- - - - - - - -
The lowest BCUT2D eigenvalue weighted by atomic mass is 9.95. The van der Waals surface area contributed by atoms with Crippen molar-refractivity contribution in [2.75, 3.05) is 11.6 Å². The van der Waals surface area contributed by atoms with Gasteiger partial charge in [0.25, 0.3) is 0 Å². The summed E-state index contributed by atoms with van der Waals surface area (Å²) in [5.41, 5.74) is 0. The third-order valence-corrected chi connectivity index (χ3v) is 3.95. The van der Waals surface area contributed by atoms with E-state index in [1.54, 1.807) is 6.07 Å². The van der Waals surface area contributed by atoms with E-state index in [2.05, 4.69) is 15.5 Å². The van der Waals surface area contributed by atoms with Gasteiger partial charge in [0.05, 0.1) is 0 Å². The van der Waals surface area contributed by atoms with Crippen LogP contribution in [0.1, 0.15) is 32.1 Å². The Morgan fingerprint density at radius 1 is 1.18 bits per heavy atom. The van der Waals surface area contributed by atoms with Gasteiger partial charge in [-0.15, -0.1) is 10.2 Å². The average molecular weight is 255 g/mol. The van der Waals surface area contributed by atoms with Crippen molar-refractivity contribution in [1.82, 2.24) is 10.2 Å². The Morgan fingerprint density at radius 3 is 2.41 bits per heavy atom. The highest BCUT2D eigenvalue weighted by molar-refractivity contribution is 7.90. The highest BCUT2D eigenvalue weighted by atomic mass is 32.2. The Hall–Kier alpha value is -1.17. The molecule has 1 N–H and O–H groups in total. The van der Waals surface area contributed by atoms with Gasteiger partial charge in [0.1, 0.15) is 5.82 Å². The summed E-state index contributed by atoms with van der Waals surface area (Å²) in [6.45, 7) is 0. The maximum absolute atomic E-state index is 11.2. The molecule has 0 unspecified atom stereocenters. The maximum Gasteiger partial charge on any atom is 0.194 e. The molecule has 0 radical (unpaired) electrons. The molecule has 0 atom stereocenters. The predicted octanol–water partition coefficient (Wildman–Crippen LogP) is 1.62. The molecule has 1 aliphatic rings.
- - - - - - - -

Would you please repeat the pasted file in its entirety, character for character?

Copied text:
The lowest BCUT2D eigenvalue weighted by atomic mass is 9.95. The van der Waals surface area contributed by atoms with Crippen molar-refractivity contribution in [2.75, 3.05) is 11.6 Å². The van der Waals surface area contributed by atoms with Gasteiger partial charge in [0.25, 0.3) is 0 Å². The summed E-state index contributed by atoms with van der Waals surface area (Å²) in [5.41, 5.74) is 0. The third-order valence-corrected chi connectivity index (χ3v) is 3.95. The van der Waals surface area contributed by atoms with E-state index in [1.54, 1.807) is 6.07 Å². The van der Waals surface area contributed by atoms with E-state index in [2.05, 4.69) is 15.5 Å². The van der Waals surface area contributed by atoms with Gasteiger partial charge in [0.05, 0.1) is 0 Å². The van der Waals surface area contributed by atoms with Crippen LogP contribution in [0.1, 0.15) is 32.1 Å². The Morgan fingerprint density at radius 1 is 1.18 bits per heavy atom. The van der Waals surface area contributed by atoms with Gasteiger partial charge in [-0.15, -0.1) is 10.2 Å². The average molecular weight is 255 g/mol. The van der Waals surface area contributed by atoms with Crippen molar-refractivity contribution in [1.82, 2.24) is 10.2 Å². The Morgan fingerprint density at radius 3 is 2.41 bits per heavy atom. The highest BCUT2D eigenvalue weighted by molar-refractivity contribution is 7.90. The highest BCUT2D eigenvalue weighted by atomic mass is 32.2. The Hall–Kier alpha value is -1.17. The molecule has 1 N–H and O–H groups in total. The van der Waals surface area contributed by atoms with Gasteiger partial charge in [0.1, 0.15) is 5.82 Å². The summed E-state index contributed by atoms with van der Waals surface area (Å²) in [6.45, 7) is 0. The maximum absolute atomic E-state index is 11.2. The molecule has 0 unspecified atom stereocenters. The maximum Gasteiger partial charge on any atom is 0.194 e. The molecule has 0 radical (unpaired) electrons. The molecule has 0 atom stereocenters. The predicted octanol–water partition coefficient (Wildman–Crippen LogP) is 1.62. The molecule has 1 aliphatic rings.